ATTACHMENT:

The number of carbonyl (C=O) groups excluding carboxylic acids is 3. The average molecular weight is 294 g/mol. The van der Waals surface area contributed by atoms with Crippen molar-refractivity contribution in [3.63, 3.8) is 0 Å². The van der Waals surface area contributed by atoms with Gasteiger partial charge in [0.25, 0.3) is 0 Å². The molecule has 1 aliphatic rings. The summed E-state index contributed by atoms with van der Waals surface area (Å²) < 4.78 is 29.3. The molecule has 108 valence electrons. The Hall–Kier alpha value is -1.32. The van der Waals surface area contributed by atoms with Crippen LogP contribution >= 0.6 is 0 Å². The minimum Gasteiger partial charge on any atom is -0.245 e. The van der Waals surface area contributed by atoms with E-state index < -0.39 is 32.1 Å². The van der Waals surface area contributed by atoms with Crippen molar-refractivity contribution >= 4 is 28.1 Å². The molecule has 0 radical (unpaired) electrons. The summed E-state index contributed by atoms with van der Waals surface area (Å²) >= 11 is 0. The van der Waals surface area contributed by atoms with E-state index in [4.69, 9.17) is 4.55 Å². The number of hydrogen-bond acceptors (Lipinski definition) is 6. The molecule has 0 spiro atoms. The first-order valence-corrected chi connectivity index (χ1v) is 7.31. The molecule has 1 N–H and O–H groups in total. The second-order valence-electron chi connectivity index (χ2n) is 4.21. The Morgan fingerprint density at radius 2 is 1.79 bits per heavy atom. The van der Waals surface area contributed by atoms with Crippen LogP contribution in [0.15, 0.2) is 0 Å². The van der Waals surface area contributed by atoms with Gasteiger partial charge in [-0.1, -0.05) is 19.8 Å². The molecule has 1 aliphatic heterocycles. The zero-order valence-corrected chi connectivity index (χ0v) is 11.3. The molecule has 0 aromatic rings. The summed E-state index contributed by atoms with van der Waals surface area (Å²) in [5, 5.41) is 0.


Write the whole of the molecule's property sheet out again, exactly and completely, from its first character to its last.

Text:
The number of carbonyl (C=O) groups excluding carboxylic acids is 3. The average molecular weight is 294 g/mol. The van der Waals surface area contributed by atoms with Crippen molar-refractivity contribution in [3.63, 3.8) is 0 Å². The van der Waals surface area contributed by atoms with Gasteiger partial charge in [0.25, 0.3) is 0 Å². The molecule has 1 aliphatic rings. The summed E-state index contributed by atoms with van der Waals surface area (Å²) < 4.78 is 29.3. The molecule has 108 valence electrons. The Hall–Kier alpha value is -1.32. The van der Waals surface area contributed by atoms with Crippen LogP contribution >= 0.6 is 0 Å². The minimum Gasteiger partial charge on any atom is -0.245 e. The van der Waals surface area contributed by atoms with E-state index < -0.39 is 32.1 Å². The van der Waals surface area contributed by atoms with Crippen molar-refractivity contribution >= 4 is 28.1 Å². The molecule has 0 radical (unpaired) electrons. The summed E-state index contributed by atoms with van der Waals surface area (Å²) >= 11 is 0. The van der Waals surface area contributed by atoms with E-state index in [4.69, 9.17) is 4.55 Å². The number of hydrogen-bond acceptors (Lipinski definition) is 6. The molecule has 0 spiro atoms. The first-order valence-corrected chi connectivity index (χ1v) is 7.31. The molecule has 1 N–H and O–H groups in total. The second-order valence-electron chi connectivity index (χ2n) is 4.21. The Morgan fingerprint density at radius 2 is 1.79 bits per heavy atom. The van der Waals surface area contributed by atoms with Crippen LogP contribution in [0.15, 0.2) is 0 Å². The van der Waals surface area contributed by atoms with Gasteiger partial charge in [-0.1, -0.05) is 19.8 Å². The molecule has 1 aliphatic heterocycles. The zero-order valence-corrected chi connectivity index (χ0v) is 11.3. The molecule has 0 aromatic rings. The summed E-state index contributed by atoms with van der Waals surface area (Å²) in [5, 5.41) is 0.